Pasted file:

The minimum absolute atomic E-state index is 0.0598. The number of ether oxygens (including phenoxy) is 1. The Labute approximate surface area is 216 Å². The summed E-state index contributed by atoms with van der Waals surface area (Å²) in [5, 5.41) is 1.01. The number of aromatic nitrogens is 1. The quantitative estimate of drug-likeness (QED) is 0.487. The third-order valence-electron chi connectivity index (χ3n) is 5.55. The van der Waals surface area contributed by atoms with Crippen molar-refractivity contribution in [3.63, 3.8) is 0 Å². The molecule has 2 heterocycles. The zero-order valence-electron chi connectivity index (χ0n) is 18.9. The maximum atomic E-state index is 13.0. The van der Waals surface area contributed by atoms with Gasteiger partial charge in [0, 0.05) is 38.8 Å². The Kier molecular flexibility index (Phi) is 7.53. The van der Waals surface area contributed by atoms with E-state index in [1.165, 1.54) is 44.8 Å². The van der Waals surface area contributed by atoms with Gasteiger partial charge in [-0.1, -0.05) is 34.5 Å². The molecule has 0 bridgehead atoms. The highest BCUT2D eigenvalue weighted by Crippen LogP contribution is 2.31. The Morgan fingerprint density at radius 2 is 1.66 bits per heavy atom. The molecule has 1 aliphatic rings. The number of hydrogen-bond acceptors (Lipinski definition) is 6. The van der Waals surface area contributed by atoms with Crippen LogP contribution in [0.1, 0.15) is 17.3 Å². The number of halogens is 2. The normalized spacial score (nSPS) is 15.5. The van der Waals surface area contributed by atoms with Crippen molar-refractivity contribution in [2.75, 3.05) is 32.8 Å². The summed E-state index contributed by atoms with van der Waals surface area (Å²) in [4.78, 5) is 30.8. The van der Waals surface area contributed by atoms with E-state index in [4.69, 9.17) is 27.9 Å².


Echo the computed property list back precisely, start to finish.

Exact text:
The minimum absolute atomic E-state index is 0.0598. The number of ether oxygens (including phenoxy) is 1. The Labute approximate surface area is 216 Å². The summed E-state index contributed by atoms with van der Waals surface area (Å²) in [5, 5.41) is 1.01. The number of aromatic nitrogens is 1. The quantitative estimate of drug-likeness (QED) is 0.487. The third-order valence-electron chi connectivity index (χ3n) is 5.55. The van der Waals surface area contributed by atoms with Crippen molar-refractivity contribution in [3.63, 3.8) is 0 Å². The molecule has 2 heterocycles. The zero-order valence-electron chi connectivity index (χ0n) is 18.9. The maximum atomic E-state index is 13.0. The van der Waals surface area contributed by atoms with Gasteiger partial charge in [0, 0.05) is 38.8 Å². The Kier molecular flexibility index (Phi) is 7.53. The van der Waals surface area contributed by atoms with E-state index in [1.165, 1.54) is 44.8 Å². The van der Waals surface area contributed by atoms with Gasteiger partial charge in [-0.1, -0.05) is 34.5 Å². The molecule has 0 bridgehead atoms. The highest BCUT2D eigenvalue weighted by Crippen LogP contribution is 2.31. The Morgan fingerprint density at radius 2 is 1.66 bits per heavy atom. The molecule has 1 aliphatic rings. The number of hydrogen-bond acceptors (Lipinski definition) is 6. The van der Waals surface area contributed by atoms with Crippen LogP contribution in [0.1, 0.15) is 17.3 Å². The number of halogens is 2. The normalized spacial score (nSPS) is 15.5. The van der Waals surface area contributed by atoms with Crippen molar-refractivity contribution in [2.75, 3.05) is 32.8 Å². The summed E-state index contributed by atoms with van der Waals surface area (Å²) in [4.78, 5) is 30.8. The van der Waals surface area contributed by atoms with E-state index in [4.69, 9.17) is 27.9 Å².